It was the best of times, it was the worst of times … and it was a strategic development plan that made all the difference.
“It was the best of times, it was the worst of times, it was the age of wisdom, it was the age of foolishness,” it was … fundraising in the wake of COVID-19.
Alright, it may not have been “the best of times” for anyone—but there was wisdom and there was success for many nonprofits. For others, there was much foolishness as they struggled and waded through the uncertainty.
What distinguished the successful from the unsuccessful organizations? Strategic planning. You’ve heard us say it before, and you’ll hear us say it again. The main thing separating successful nonprofits from unsuccessful ones is strategy and planning.
Our proprietary research and professional experience (not to mention common sense) have shown us this, but the pandemic threw this point into stark relief. In March when businesses, offices, and even travel started to shut down in waves across the country, countless nonprofits were caught flat footed. Already behaving reactively in their fundraising activities, they didn’t know what to do in the face of crisis.
Many other nonprofits were just as surprised by everyone else by the crisis, but their proactive fundraising—rooted in good strategy and planning—positioned them to respond creatively and intelligently to the crisis.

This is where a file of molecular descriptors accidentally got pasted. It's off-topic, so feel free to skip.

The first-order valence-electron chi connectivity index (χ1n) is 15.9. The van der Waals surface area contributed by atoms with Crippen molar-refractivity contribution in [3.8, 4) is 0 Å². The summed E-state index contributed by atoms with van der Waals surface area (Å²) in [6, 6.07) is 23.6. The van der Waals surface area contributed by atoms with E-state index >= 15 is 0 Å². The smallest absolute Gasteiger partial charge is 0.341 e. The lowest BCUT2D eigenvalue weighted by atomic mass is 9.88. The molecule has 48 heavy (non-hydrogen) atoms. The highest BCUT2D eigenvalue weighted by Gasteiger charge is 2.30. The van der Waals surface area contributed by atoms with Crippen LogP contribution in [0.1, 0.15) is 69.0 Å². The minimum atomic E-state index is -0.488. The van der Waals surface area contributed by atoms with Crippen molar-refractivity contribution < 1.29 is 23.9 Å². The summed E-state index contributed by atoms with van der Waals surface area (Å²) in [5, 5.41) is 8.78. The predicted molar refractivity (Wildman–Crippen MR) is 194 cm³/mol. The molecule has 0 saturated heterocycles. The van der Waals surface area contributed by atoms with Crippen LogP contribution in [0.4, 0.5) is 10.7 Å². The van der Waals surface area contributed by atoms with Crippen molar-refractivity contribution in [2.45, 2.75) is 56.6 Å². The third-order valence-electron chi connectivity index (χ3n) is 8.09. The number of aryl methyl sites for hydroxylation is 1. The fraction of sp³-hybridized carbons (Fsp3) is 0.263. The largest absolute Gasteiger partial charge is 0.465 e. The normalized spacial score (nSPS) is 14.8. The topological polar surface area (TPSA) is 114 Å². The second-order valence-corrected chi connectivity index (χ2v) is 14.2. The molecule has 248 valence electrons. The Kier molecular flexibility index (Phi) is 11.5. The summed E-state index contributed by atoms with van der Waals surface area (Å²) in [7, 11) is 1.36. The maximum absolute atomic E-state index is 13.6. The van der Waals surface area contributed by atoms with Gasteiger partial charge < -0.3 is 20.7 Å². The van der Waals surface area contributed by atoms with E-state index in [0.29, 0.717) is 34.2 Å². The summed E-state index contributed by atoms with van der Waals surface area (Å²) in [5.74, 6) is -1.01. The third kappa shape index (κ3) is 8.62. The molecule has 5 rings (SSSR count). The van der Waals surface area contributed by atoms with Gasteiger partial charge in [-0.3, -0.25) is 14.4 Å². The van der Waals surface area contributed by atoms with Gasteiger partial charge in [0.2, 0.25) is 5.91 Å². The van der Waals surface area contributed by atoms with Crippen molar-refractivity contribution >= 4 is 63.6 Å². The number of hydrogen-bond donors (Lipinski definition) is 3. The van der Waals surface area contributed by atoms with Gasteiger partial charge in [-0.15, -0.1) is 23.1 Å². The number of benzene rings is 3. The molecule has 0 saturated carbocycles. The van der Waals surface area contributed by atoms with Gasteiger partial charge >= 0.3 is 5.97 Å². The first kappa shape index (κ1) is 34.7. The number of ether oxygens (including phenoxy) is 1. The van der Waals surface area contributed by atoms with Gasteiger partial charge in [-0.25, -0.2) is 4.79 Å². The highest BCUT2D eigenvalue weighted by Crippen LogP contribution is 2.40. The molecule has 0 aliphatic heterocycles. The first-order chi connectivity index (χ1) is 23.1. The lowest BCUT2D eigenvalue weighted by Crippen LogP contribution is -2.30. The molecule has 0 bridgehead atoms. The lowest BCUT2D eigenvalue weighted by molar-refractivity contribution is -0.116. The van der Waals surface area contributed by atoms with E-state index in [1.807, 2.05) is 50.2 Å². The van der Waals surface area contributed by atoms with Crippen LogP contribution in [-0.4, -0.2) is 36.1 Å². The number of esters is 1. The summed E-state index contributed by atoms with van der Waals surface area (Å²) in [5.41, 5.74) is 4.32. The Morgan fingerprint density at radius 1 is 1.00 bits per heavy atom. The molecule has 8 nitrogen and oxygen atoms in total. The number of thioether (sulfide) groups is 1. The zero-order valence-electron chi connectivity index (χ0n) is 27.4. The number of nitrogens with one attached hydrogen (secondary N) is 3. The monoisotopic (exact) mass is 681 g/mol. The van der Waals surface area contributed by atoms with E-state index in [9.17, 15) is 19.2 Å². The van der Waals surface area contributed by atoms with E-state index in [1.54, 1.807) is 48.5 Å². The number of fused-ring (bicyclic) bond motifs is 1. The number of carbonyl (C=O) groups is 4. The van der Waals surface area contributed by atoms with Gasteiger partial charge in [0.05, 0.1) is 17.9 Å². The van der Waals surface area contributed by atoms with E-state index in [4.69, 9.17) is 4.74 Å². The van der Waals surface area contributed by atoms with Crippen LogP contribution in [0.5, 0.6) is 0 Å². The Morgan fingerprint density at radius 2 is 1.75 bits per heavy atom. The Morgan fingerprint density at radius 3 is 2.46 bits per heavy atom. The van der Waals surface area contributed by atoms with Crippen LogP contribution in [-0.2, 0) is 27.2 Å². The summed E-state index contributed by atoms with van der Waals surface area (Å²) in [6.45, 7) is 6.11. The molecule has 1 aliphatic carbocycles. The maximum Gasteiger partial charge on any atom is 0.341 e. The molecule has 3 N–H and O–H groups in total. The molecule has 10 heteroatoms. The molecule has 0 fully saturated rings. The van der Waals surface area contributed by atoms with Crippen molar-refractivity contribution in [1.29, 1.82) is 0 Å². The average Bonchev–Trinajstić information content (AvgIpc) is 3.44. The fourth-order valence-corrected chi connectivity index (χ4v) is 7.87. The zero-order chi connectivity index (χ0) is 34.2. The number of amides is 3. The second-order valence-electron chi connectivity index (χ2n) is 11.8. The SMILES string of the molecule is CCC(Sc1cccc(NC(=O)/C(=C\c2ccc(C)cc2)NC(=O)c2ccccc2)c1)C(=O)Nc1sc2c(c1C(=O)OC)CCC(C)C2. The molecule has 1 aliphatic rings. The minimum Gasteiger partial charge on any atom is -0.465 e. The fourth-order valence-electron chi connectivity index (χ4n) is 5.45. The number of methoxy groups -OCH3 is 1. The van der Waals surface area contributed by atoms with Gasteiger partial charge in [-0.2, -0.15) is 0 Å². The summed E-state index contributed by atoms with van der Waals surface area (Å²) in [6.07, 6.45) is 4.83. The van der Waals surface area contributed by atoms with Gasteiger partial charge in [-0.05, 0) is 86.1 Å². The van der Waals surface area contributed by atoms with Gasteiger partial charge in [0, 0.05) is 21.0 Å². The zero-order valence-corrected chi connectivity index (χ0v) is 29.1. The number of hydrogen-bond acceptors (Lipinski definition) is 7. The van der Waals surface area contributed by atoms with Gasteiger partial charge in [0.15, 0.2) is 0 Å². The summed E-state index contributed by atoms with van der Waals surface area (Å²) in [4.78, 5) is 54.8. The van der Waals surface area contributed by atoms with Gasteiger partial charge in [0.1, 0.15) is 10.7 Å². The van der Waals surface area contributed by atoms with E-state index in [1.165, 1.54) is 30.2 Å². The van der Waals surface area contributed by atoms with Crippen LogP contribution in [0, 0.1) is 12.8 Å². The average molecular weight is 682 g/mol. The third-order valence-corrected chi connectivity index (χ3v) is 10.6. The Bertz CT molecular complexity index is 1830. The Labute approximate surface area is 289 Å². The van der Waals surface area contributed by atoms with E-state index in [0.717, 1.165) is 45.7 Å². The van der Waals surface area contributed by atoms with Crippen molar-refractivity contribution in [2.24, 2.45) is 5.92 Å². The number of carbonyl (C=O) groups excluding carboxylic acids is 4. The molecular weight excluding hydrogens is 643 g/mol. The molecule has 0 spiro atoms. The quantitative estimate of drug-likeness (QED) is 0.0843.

Let’s look at how the crisis affected two real (but anonymized) organizations.
THE AGE OF WISDOM
There was once an organization that planned. Let’s call them the “Institute for Clear Thinking.” The “Institute” promotes clear thinking through lectures and events and publications. In the last several years, the Institute has more than tripled its annual revenue. Part of this is due to the felt importance of its mission, but, just as crucially, the organization has employed an ambitious and actionable fundraising plan for the past several years. The key word here: employed.
The Institute didn’t merely write a plan or “have a plan in mind.” They employed their plan. They wrote it out, they stuck to it, they updated it as necessary.
So what happened to the Institute in March? They followed our advice and stayed the course. That doesn’t mean they did everything they had planned. That was impossible. It means that they pulled out their plan, they updated it, and they responded to the best of their ability.
DIRECT MAIL: QUICK PIVOTS
The first thing they did was pivot on direct mail. They didn’t stop mailing; they pivoted. With a mailing set to drop just as the lockdown measures began, they paused the mailing, adjusted the copy, and were able to drop the revised letter only slightly later than their planned drop date. Fortunately, they weren’t starting from scratch or guessing at when or who to mail—they were working off of a schedule and a plan, which means they were able to stick to it and simply adjust messaging for the circumstances.
EVENTS: GOING VIRTUAL
Next, they had to determine what to do about their event series. With major donors in pockets around the country, the Institute had planned several small major-donor events in various cities. Canceled events meant lost revenue, so what were they to do?